• The Internet:
    1. “Cyberspace as a frontier” emphasises exploration and regulation while potentially neglecting issues like privacy and security.
    2. “Information superhighway” creates an image of the Internet as a public good requiring robust infrastructure but might overlook issues of individual identity verification and data privacy.
  • The World Wide Web:
    1. Initially, this metaphor accurately represented Web 1.0 as a linked hypertext-based information system connected through the Internet.
    2. As the technology evolved to Web 2.0, the metaphor became less relevant due to its structure including various access controls and data management practices, which creates distinct, curated spaces more reminiscent of maintained gardens within a larger ecosystem.
    3. Web 3.0 promises to re-decentralise the Web, realigning it with its original intention and making the Web metaphor relevant once more.

In creating communication frameworks around AI specifically, brands increasingly use metaphors to describe the technology and its features, such as “black box,” “AI as a brain,” and “hallucinations.”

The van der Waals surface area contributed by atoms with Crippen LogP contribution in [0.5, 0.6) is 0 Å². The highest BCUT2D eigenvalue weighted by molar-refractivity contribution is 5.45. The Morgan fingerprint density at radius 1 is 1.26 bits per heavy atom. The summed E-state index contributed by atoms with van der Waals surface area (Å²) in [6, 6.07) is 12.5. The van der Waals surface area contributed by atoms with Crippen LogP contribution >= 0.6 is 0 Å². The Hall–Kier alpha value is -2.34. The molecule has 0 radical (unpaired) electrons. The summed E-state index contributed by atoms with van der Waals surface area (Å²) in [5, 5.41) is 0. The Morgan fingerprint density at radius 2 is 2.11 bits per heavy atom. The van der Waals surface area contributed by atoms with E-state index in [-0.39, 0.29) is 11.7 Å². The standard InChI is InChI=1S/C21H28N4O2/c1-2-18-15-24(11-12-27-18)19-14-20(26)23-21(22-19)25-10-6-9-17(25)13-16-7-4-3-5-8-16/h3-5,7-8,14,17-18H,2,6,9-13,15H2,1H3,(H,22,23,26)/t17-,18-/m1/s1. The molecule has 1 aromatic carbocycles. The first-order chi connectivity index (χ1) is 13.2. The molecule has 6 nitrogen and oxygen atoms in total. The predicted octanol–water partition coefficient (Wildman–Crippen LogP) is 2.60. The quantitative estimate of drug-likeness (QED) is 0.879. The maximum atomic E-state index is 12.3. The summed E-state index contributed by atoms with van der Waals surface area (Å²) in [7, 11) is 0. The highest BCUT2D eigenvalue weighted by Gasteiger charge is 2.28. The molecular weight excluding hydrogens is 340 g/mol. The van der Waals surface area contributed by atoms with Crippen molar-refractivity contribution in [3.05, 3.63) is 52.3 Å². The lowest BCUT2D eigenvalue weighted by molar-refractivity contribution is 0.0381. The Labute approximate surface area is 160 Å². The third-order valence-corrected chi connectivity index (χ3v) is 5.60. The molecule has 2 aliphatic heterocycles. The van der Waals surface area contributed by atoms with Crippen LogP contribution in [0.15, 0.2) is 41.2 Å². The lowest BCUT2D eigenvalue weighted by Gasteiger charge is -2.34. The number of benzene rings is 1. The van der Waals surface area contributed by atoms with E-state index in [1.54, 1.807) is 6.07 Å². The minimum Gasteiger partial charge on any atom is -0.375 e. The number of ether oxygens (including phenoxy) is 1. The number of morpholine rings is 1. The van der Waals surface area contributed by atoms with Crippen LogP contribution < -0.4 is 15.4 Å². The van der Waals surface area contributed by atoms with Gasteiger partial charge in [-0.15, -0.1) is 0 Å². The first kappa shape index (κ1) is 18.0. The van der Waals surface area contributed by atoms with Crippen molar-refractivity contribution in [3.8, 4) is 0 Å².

The use of metaphors may oversimplify AI’s complexities, causing people to misunderstand how the technology works. For example, comparing AI to a “brain” or a “thinking machine” can make people think it has consciousness or emotions. This oversimplification may obscure AI’s true capabilities, limitations, and misapplying it in contexts requiring human-like understanding. Using human-related metaphors anthropomorphises AI, and can affect how people interact with, and trust AI systems, sometimes leading to over-reliance or fear.

Metaphors reinforce existing biases and stereotypes. For instance, calling AI a “magic wand” obscures the biases and limitations in the data and algorithms. This creates an unrealistic belief in AI’s infallibility and overlooks the importance of addressing biases in AI systems. Anyone involved in regulating AI and other emerging technologies must understand the values these metaphor choices embody, and which policy concerns might be overlooked as a result.